Casino stocks are considered rather volatile investments, due to the unpredictability that often surrounds gambling markets. And this week, gaming operators invested in Macau are weathering a stormy front when it comes to their shares’ trading values.
UnionPay, the largest (and only) domestic banking card in China, which operates under the state-owned People’s Bank, announced it will be replacing its ATMs in Macau with machines that use facial recognition technology. That should make it harder for money laundering operatives to withdraw money on behalf of mainlanders who want to “clean up” their criminal currencies.
Citing concerns that getting cash into casinos could become more difficult in the coming months, investors began hedging their bets on several Macau gaming stocks.
New York Exchange-traded Las Vegas Sands dropped nearly three percent, MGM Resorts fell 1.4 percent, and Wynn Resorts lost 1.5 percent. Hong Kong-based Melco Entertainment was the biggest loser at 4.5 percent. Galaxy Entertainment and SJM Holdings investors weren’t turned off by the news, as both stocks remained relatively flat.
The ATM announcement is the latest step by China to try to limit the movement of money from the mainland to Macau. The former Portuguese territory is a special administrative tax haven where gaming is permitted, an attractive proposition for those looking to lessen their tax burdens.
Wall Street and stock markets around the world value stability perhaps more than anything else. Unpredictability in government comes with the potential to create market chaos, and while some flee during those times, others buy.
“History tells us that, while there could be a near-term blip in middle-market mass gaming revenues, Chinese gamblers are very resourceful in trying to move money out of the mainland,” financial investment analyst Harry Curtis tells Bloomberg.
Regardless of Curtis’ confidence in gamblers finding new ways to get money onto VIP tables, the UnionPay ATM announcement changes the way nearly $1.3 billion enters Macau casinos each month. JPMorgan said in a note that the recent announcement reminds investors “how vulnerable the sector is to regulatory issues.”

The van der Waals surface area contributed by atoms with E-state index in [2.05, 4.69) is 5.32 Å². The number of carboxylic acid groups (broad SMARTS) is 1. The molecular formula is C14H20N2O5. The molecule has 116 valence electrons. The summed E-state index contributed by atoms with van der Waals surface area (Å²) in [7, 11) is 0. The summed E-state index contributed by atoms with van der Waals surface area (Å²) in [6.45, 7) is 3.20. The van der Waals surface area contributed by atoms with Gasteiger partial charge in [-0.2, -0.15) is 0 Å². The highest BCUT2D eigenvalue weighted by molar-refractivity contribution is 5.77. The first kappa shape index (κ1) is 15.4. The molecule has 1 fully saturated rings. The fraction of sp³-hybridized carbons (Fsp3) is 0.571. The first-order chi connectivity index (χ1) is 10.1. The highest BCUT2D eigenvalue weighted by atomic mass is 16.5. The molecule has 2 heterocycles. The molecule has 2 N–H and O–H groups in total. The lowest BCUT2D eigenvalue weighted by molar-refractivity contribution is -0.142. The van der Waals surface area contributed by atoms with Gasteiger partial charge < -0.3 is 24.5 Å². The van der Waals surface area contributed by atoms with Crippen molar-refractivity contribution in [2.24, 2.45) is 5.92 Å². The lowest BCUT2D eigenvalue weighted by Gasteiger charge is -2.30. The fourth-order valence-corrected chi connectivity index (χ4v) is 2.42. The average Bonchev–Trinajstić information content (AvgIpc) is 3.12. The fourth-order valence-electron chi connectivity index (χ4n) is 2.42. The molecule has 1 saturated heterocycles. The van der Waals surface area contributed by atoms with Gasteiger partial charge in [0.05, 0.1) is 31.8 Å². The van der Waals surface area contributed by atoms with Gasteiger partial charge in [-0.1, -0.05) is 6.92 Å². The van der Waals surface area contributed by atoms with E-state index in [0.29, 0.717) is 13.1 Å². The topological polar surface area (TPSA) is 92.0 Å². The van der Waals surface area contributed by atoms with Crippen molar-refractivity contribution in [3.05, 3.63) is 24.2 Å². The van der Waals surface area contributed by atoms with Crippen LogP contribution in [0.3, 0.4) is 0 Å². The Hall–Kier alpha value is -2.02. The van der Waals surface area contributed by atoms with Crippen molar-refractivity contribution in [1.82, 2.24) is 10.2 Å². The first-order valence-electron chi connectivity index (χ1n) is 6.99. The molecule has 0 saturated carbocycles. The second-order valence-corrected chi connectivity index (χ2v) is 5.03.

The casino stocks retraction this week follows multiple financial reports showing promising gains in Macau. Sands, MGM, Wynn, and Melco all recently posted better-than-expected first-quarters, and overall gaming revenue is up nearly 14 percent across the city through the first four months of 2017.
Famed stock investor and CNBC “Mad Money” host Jim Cramer agrees the Macau casino stocks selloff is an overreaction. He doesn’t believe the ATMs will have a long-term impact on gaming revenue, and sees the pullback as a buying opportunity.
Cramer’s favorite casino stock remains Wynn Resorts. He’s doubling down on his pick, after advising his viewers to purchase the Nevada-based company back in December following the announcement of ATM withdrawal limits in Macau.
“If you bought Wynn’s stock into that December scare, you’d now be up 32 percent,” Cramer said during his Monday show. “Macau is still on fire, and if history is any guide, you want to buy the stock of Wynn Resorts whenever investors get nervous about the Chines placing restrictions on Macau.”